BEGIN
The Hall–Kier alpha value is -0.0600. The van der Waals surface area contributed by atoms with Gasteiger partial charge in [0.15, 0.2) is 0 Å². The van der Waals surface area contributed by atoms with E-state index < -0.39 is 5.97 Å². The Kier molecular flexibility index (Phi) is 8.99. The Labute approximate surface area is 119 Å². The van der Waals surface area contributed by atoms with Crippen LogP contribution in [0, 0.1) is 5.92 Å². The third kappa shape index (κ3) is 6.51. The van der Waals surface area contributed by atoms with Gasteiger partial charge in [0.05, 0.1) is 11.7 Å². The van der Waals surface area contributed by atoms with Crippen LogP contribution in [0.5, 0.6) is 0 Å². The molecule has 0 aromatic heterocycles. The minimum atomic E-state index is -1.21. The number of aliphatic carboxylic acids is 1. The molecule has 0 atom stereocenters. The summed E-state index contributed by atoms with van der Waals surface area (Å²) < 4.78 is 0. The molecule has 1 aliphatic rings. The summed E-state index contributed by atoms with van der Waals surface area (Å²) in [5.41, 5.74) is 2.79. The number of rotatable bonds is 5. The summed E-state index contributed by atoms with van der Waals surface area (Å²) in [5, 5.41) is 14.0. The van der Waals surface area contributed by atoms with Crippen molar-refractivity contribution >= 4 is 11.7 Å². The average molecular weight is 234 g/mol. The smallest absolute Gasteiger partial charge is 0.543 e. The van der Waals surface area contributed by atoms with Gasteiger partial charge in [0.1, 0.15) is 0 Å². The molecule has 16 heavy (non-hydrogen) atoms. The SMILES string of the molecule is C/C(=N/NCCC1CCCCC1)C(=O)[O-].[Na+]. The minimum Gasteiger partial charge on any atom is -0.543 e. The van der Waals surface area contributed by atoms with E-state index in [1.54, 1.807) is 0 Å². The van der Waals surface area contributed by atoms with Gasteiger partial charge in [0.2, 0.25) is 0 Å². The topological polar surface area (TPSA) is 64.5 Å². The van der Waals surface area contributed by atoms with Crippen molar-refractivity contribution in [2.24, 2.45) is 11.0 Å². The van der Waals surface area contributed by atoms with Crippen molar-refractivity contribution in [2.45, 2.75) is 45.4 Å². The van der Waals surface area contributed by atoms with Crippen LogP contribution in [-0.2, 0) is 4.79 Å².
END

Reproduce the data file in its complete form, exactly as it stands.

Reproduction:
The Hall–Kier alpha value is -0.0600. The van der Waals surface area contributed by atoms with Gasteiger partial charge in [0.15, 0.2) is 0 Å². The van der Waals surface area contributed by atoms with E-state index < -0.39 is 5.97 Å². The Kier molecular flexibility index (Phi) is 8.99. The Labute approximate surface area is 119 Å². The van der Waals surface area contributed by atoms with Crippen LogP contribution in [0, 0.1) is 5.92 Å². The third kappa shape index (κ3) is 6.51. The van der Waals surface area contributed by atoms with Gasteiger partial charge in [0.05, 0.1) is 11.7 Å². The van der Waals surface area contributed by atoms with Crippen LogP contribution in [0.5, 0.6) is 0 Å². The molecule has 0 aromatic heterocycles. The minimum atomic E-state index is -1.21. The number of aliphatic carboxylic acids is 1. The molecule has 0 atom stereocenters. The summed E-state index contributed by atoms with van der Waals surface area (Å²) < 4.78 is 0. The molecule has 1 aliphatic rings. The summed E-state index contributed by atoms with van der Waals surface area (Å²) in [5.41, 5.74) is 2.79. The number of rotatable bonds is 5. The summed E-state index contributed by atoms with van der Waals surface area (Å²) in [5, 5.41) is 14.0. The van der Waals surface area contributed by atoms with Crippen molar-refractivity contribution >= 4 is 11.7 Å². The average molecular weight is 234 g/mol. The smallest absolute Gasteiger partial charge is 0.543 e. The van der Waals surface area contributed by atoms with Gasteiger partial charge in [0.1, 0.15) is 0 Å². The molecule has 16 heavy (non-hydrogen) atoms. The SMILES string of the molecule is C/C(=N/NCCC1CCCCC1)C(=O)[O-].[Na+]. The minimum Gasteiger partial charge on any atom is -0.543 e. The van der Waals surface area contributed by atoms with E-state index in [1.54, 1.807) is 0 Å². The van der Waals surface area contributed by atoms with Gasteiger partial charge in [0.2, 0.25) is 0 Å². The topological polar surface area (TPSA) is 64.5 Å². The van der Waals surface area contributed by atoms with Crippen molar-refractivity contribution in [2.24, 2.45) is 11.0 Å². The van der Waals surface area contributed by atoms with Crippen molar-refractivity contribution in [2.45, 2.75) is 45.4 Å². The van der Waals surface area contributed by atoms with Crippen LogP contribution in [-0.2, 0) is 4.79 Å².